A mentally distressed man who claimed a Portland police officer knelt on his throat after he showed up at the Providence Portland Medical Center campus to see his counselor has filed a $110,881 lawsuit against the city and the officer.
In his suit filed this week in Multnomah County Circuit Court, Robert Seeger faults the Portland Police Bureau for allegedly failing to properly train Officer Charles Duane how to deal with people in mental crisis.
The city attorney’s office doesn’t comment on pending litigation.
Seeger’s suit states that Seeger had shown up at the Providence Mental Health Outpatient Clinic at Northeast Hoyt Street and 52nd Avenue in mental distress on Jan. 2, 2013. The clinic’s director called Portland police, telling them that Seeger was at risk of hurting himself and needed a police escort to the hospital’s emergency room, which was about a block away, the suit states.
The suit says that Duane didn’t explain why he was there or what he was going to do when he approached Seeger, who was sitting down in a chair in a conference room shaking and breathing heavily with his arms wrapped around him. He was wearing sunglasses and a hoody was pulled over his head, according to the suit.
The suit states that Duane asked Seeger if he was ready to go, and when the officer got no response, Duane waved his hand in front of Seeger’s face. Duane and fellow officer Joseph Welp lifted Seeger from the chair and when Duane tried to push Seeger over a table and handcuff him, Seeger began to struggle, according to the suit.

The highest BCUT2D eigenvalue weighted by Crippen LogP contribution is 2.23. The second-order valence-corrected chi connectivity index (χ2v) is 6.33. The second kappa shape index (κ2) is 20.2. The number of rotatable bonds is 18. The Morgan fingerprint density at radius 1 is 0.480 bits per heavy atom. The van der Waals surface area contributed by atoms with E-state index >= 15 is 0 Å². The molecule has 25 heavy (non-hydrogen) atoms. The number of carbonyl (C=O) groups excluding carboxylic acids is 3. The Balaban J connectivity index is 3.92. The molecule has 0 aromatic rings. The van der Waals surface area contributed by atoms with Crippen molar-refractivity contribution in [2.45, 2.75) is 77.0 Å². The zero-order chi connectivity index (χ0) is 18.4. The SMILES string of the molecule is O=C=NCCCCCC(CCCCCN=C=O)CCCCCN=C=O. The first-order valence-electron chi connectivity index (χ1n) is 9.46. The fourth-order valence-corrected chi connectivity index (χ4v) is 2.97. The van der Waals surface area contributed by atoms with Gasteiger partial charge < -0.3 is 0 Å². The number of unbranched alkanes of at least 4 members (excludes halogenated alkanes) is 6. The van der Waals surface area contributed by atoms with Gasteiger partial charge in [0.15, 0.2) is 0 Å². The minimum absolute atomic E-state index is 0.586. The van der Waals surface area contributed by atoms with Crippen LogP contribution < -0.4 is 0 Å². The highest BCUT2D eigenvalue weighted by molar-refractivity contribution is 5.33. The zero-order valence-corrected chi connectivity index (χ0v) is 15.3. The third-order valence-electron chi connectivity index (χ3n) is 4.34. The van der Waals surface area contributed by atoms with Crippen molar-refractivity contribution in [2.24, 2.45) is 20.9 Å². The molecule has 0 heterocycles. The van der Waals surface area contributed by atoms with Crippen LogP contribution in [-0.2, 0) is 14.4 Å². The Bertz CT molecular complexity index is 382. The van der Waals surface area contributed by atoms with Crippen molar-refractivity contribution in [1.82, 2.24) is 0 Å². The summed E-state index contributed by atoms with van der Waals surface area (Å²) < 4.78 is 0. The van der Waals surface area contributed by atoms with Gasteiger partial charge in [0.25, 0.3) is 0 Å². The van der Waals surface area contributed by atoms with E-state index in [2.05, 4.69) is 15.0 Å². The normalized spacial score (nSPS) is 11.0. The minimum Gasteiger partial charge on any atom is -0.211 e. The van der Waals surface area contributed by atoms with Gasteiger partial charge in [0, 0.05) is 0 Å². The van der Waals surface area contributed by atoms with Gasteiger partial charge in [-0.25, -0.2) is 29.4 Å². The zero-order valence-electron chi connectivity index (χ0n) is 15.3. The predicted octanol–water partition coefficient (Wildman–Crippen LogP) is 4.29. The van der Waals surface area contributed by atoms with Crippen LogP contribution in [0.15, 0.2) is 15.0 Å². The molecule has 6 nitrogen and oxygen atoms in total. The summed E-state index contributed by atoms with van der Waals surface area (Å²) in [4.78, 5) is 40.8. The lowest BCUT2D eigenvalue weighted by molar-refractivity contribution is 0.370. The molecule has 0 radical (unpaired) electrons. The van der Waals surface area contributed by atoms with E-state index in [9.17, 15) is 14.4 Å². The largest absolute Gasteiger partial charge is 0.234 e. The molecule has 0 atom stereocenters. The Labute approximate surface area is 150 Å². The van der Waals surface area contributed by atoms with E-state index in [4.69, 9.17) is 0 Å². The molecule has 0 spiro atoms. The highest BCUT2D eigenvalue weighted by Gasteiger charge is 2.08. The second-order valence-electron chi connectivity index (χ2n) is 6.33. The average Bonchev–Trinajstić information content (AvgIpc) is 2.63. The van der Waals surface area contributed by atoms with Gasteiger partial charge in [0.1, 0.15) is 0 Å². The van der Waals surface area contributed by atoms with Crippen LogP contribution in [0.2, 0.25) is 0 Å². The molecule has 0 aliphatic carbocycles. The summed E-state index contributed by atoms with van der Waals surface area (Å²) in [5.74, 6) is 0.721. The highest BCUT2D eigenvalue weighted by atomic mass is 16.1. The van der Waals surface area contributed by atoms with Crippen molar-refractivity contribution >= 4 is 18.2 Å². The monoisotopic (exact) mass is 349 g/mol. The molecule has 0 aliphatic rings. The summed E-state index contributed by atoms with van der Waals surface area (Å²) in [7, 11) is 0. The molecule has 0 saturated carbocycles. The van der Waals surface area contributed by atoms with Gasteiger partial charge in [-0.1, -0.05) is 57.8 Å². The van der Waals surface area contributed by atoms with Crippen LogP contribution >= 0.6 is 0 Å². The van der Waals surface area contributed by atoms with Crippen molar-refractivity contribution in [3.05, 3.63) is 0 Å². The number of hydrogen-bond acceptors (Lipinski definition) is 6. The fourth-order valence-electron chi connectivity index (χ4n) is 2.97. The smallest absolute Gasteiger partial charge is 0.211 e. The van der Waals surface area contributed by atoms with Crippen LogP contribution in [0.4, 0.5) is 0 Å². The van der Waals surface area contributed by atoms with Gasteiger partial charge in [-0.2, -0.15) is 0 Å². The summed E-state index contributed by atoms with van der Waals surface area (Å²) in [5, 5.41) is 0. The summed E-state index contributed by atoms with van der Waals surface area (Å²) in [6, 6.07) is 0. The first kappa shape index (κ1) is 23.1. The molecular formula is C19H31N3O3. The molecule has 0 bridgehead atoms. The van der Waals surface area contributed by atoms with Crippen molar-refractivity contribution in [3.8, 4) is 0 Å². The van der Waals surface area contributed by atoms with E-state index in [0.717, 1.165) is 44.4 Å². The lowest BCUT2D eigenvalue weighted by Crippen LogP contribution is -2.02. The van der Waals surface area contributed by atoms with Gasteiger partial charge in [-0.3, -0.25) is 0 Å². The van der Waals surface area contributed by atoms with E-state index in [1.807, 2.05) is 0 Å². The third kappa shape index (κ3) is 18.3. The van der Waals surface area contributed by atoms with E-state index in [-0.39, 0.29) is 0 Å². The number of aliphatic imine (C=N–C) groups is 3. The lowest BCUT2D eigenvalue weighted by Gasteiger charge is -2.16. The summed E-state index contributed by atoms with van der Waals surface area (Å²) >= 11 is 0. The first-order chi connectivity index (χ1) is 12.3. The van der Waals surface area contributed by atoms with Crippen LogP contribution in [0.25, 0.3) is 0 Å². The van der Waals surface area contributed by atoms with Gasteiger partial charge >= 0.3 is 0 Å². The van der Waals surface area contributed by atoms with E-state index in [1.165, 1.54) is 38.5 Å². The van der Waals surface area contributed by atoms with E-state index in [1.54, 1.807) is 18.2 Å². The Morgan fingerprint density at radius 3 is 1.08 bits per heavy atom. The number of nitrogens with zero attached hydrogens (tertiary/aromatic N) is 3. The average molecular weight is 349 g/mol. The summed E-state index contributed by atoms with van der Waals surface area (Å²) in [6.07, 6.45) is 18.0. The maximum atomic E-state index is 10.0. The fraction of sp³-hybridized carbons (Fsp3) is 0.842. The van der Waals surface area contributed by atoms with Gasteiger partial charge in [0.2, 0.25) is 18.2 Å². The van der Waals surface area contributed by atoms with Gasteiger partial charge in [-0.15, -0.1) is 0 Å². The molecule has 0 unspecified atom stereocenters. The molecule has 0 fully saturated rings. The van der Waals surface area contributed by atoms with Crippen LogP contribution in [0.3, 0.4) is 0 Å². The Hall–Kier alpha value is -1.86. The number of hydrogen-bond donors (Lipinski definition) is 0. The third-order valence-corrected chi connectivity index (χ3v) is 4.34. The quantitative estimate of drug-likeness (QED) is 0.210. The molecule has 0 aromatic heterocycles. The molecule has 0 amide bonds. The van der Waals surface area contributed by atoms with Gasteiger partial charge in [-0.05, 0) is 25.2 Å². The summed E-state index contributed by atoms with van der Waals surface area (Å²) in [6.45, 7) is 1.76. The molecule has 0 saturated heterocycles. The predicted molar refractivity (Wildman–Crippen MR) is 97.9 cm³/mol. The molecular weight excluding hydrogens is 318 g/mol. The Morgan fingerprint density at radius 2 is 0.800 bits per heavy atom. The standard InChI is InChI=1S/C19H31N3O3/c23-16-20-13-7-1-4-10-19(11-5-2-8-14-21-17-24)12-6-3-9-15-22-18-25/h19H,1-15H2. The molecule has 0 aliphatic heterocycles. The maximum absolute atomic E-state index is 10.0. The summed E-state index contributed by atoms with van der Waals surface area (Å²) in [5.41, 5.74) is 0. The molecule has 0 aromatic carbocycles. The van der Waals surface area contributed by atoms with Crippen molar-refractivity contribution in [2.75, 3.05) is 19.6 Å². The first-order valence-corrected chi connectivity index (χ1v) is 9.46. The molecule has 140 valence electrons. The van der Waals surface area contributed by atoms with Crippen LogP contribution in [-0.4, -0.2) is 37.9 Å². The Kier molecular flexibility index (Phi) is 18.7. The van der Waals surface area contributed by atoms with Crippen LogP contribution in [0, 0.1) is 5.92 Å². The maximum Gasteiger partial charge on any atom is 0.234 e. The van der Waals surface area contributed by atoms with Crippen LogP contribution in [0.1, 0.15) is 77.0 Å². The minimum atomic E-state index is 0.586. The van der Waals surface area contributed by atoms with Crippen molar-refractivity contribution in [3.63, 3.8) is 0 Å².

“Mr. Seeger was scared and confused about why he was being physically restrained,” the suit states.
The suit claims that while Seeger was on his back and handcuffed, Duane knelt on Seeger’s throat.
“Seeger said clearly enough for everyone in the room to hear, ‘I can’t breathe,’” reads the suit. “Officer Duane responded with either, ‘Good, I hope you can’t,’ or ‘I hope you pass out.’”
Seeger suffered a swollen and bruised face, a swollen knee, an injured finger and ongoing back pain, according to the suit.
The suit also states that Seeger gets more anxious around police now than he had before the incident. He also was afraid to access mental-health services for about one year following the incident.
The suit notes that in 2012, the U.S. Department of Justice released a civil rights investigation that found that Portland police engaged in a “pattern or practice” of excessive force when encountering mentally ill people or people that officers thought had a mental illness. That led to a list of reforms — negotiated between the Justice Department and the city — that were approved by a federal judge in August 2014.
The suit seeks $110,000 for physical pain and emotional distress, and $881 in emergency-room costs. Portland attorney Benjamin Haile is representing Seeger.